READ: The Buzz About Bees

This book seems to be a staple amongst those brave enough to take the first step into gaining more (technical) knowledge about bees. I was lucky enough to know a beekeeper who owned it and was willing to lend it to me to read.

At first I felt a little cheated, felt that the first few chapters contained knowledge that I had already through my own curiosity in bees. I was wondering whether it was the right decision to start reading it, considering that I would now have to finish it, regardless of my opinion of it! So, I reluctantly pressed on…thankfully.

The chapters got progressively more complicated with some focusing on special areas such as the bee’s visual system, larvae development (with pictures!), mating, DNA breakdown and finally, a significant amount of questions still left unanswered. There was a fantastic chapter explaining why bees are considered a ‘super-organism’ and how their colony make-up is so clearly comparable to our own bodies, where each bee can be represented by a cell and organs. Understanding and appreciating how they operate and why, helped me empathise even more and relate to a much higher level with bees, and for that, I have this book to thank.

In summary, this is indeed a great book for someone new to the ‘technical’ side of bees to dive into. Its waters are just the right depth for anyone with shallow understanding of bees to start swimming and gaining more knowledge.

9 thoughts on “READ: The Buzz About Bees

  1. linaelwell

    It is always enlightening to read books about a subject you are involved in. You did well that you persevered because even though you already knew a good handful of the information presented in the book, you still managed to learn some more new 🙂

    Liked by 1 person

  2. I am a fan of nerdy and technical proportions at times. It’s also nice to know what’s in a beekeeping book past the basics. There are soooo many books with the basics. I know this is unavoidable because beekeeping is a big crowd for beginners. But sometimes it’s nice to have more. Thanks for sharing!

    Liked by 1 person

    1. Katkoot

      I agree, there are a lot of books aimed at beginners and even more aimed at telling them how to keep honeybees. I find there are less books that focus on the bees themselves, and even less books that focus on bees other than honeybees. Its nice to see my reviews are providing some insight 🙂

      Liked by 1 person

      1. Katkoot

        Hi Jonathan,

        I keep bees because I love them, therefore I am interested in them and their lives; not what I can get out of them. I, personally, would like to see more (reader-friendly) books on what the bees would naturally need to sustain a healthy colony rather than what beekeepers can (artificially) give them. How do they interact with their environment/dangers in the absence of humans? How (generally) human activity and the shaping of the environment indirectly affects them, for example.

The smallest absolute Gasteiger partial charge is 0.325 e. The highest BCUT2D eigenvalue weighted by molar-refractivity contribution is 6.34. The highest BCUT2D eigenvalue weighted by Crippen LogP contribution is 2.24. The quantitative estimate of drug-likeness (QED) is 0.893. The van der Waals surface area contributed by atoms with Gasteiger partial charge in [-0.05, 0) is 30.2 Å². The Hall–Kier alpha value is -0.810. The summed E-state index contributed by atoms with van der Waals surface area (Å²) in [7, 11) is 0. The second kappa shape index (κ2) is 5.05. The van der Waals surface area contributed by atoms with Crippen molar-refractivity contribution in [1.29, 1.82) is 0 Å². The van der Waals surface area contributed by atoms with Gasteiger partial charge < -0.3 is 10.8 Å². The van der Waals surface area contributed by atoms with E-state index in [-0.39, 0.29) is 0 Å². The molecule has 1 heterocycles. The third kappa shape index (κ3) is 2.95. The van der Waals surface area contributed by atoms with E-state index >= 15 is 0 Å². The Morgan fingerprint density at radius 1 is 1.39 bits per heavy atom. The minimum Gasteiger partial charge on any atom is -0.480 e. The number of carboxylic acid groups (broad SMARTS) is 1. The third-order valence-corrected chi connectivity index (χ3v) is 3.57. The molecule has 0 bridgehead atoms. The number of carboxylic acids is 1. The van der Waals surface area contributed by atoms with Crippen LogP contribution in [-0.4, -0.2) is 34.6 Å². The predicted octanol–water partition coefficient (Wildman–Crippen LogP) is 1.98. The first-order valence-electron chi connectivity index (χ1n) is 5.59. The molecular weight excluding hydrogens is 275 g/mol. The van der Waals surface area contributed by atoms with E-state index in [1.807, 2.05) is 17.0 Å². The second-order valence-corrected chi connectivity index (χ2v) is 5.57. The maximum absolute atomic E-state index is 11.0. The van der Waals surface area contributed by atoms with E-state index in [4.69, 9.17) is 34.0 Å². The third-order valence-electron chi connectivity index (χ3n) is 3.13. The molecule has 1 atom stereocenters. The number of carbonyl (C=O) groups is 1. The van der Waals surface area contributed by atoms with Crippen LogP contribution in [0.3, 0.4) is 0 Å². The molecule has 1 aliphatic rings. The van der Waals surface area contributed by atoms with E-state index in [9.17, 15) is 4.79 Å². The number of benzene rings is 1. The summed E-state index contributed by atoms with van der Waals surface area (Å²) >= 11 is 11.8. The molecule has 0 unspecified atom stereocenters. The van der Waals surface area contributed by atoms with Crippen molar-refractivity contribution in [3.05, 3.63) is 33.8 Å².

And most of all, being a bit geeky, I would like to see more on how they perceive our world, how their senses operate, to learn more on how they choose their diet, how their democratic decisions are made, etc.

        A lot of information to take in, but there is a lot of information out here to begin with! 😊
        Katkoot x

        Liked by 1 person

      2. I can tell you have put a lot if thought into the matter and I completely agree. I must admit though that I do harvest honey and rely on bees for my income.
        But! I absolutely refuse to take all of their honey and feed them a replacement, much less one of inferior quality.
        My ultimate goal however is to get to a point financially at which I am creating passive income rather than relying on my bees. Ideally, I want to keep bees for the environmental benefits to their ecosystem.
        I appreciate your thoughts on the matter, thanks!

        Like

      3. Katkoot

        Hi Jonathan,

        I apologise, I may have come across a bit harsh on those making a living through beekeeping, but that was not my intention – I was referring to those beekeepers we may know who relentlessly look for substitutes to honey that they can give bees while they take their real stuff for themselves. Although I keep bees as a hobby, I appreciate how difficult it is for those relying on honey income, especially the few, like yourself, who also care and support bees with empathy and respect.

        I have read your article on your views on feeding and I agree entirely, my grandfather used to keep bees in the same way – never fed them anything but their own honey reserves and always had lots of honey harvested. Luckily, I believe beekeepers like us are increasing in number, albeit slowly, and people like yourself able to educate others are key to what happens in the future.

        Katkoot x

        Like

      4. Thanks Katkoot. But I understood exactly what you meant and didn’t take any offense. There’s always someone to give something a bad name. Your grandfather sounds cool. My great grandfather did the same.
        Thanks for clarifying your intentions though. I hope your bees are doing really well. And yes, I agree that there are more and more beekeepers like you and I. 😁

        Liked by 1 person

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